‘Untouchable’ wins Tokyo Grand Prix

Pic's Cluzet and Sy share best actor honor

Tokyo — “Untouchable,” French helmers Eric Toledano and Olivier Nakache’s drama about the oil-and-water relationship between a paralyzed French aristocrat and his ex-con caregiver, won the Tokyo Sakura Grand Prix at the 24th Tokyo Film Festival, which ended its nine-day run Sunday.

The pic’s leads, Francois Cluzet and Omar Sy, shared the best actor prize.

In a video message from Paris, Toledano and Nakache said they were busy promoting the pic’s

upcoming French release, but promised to come to Japan for its bow in 2012.

The second-place special jury prize went to Shuichi Okita’s “The Woodsman and the Rain,” the only Japanese pic in the competition.

Ruben Ostlund won director honors for “Play,” while Glenn Close took the actress laurel for her perf in Rodrigo Garcia’s “Albert Nobbs.”

The best artistic contribution honors went to Du Jiayi’s “Kora” and Tony Kaye’s “Detachment,” while Sylvain Estibal’s “When Pigs Have Wings” took the audience award.

In the Winds of Asia-Middle East section, Philippine helmer Jeffrey Jeturian’s “Trespasser” was voted best film while special mentions went to “The Mirror Never Lies,” “Tatsumi” and “The Robot.”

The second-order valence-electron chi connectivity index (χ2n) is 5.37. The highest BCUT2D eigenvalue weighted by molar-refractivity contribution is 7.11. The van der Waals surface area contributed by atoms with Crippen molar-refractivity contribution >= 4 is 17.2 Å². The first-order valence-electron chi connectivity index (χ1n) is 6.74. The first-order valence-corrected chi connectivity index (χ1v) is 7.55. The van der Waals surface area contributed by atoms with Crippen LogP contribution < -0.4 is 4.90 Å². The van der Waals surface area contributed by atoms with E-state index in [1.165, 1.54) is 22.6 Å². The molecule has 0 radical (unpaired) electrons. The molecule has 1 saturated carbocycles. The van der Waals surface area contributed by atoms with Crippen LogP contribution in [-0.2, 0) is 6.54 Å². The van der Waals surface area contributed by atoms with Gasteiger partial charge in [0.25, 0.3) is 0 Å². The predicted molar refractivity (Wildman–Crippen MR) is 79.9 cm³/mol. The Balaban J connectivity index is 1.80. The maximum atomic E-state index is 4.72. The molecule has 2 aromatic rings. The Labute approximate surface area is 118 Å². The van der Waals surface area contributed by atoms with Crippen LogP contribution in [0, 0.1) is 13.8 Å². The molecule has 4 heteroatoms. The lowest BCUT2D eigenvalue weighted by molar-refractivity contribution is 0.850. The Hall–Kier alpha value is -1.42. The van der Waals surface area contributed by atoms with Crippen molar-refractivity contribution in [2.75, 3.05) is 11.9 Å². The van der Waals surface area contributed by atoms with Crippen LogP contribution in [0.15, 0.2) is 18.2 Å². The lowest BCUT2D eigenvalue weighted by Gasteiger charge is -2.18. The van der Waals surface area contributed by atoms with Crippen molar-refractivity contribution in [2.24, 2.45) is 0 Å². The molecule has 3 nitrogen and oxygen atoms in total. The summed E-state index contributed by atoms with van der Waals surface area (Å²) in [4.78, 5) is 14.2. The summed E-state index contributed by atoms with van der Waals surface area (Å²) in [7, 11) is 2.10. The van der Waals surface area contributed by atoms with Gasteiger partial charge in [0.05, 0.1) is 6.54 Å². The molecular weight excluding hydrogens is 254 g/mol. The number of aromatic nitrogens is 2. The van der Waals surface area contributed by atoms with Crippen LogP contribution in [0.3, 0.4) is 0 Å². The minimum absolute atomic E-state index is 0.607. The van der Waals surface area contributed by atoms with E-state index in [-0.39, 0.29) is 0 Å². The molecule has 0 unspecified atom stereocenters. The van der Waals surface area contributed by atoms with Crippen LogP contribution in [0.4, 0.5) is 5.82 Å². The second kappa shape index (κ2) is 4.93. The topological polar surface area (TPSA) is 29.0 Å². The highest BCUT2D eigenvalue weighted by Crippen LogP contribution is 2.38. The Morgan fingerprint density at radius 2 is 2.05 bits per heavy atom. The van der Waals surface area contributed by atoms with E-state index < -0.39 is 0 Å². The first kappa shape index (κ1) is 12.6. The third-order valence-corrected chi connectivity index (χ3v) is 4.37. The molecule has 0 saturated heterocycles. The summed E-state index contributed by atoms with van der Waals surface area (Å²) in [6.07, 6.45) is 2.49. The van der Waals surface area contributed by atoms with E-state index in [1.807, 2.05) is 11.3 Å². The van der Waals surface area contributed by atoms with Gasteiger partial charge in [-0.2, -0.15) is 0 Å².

Keiichi Kobayashi’s helming debut, “About the Pink Sky,” won the Japanese Eyes section, focusing on homegrown indies.

The Toyota Earth Grand Prix for the best pic with an eco-related theme went to “The Mirror Never Lies,” Indonesian helmer Kamila Andini’s drama about the impact of a fisherman’s loss at sea on his wife and daughter.

There were 41,648 admissions to 315 screenings of 128 pics in the fest, compared with 275 screenings last year, and a total of 172,231 admissions to all fest-related events, including the Tiffcom market.

Held Oct. 24-26, Tiffcom attracted nearly 800 registered buyers, about 10% more than last year. Deals, however, were thin on the ground, though many of the Japanese companies, especially Toho, Shochiku, Toei, NTV and TBS, had full meeting schedules.

One buyer complaint was the relative lack of Japanese titles with international potential. Even new pics that stirred up buzz among the press and critics, such as Gu Su-yeon’s bad-boy fist-fest “Hard Romanticker” and Yuya Ishii’s pregnancy dramady “Mitsuko Delivers,” did not seal deals. In other words, on to the American Film Market in Santa Monica.

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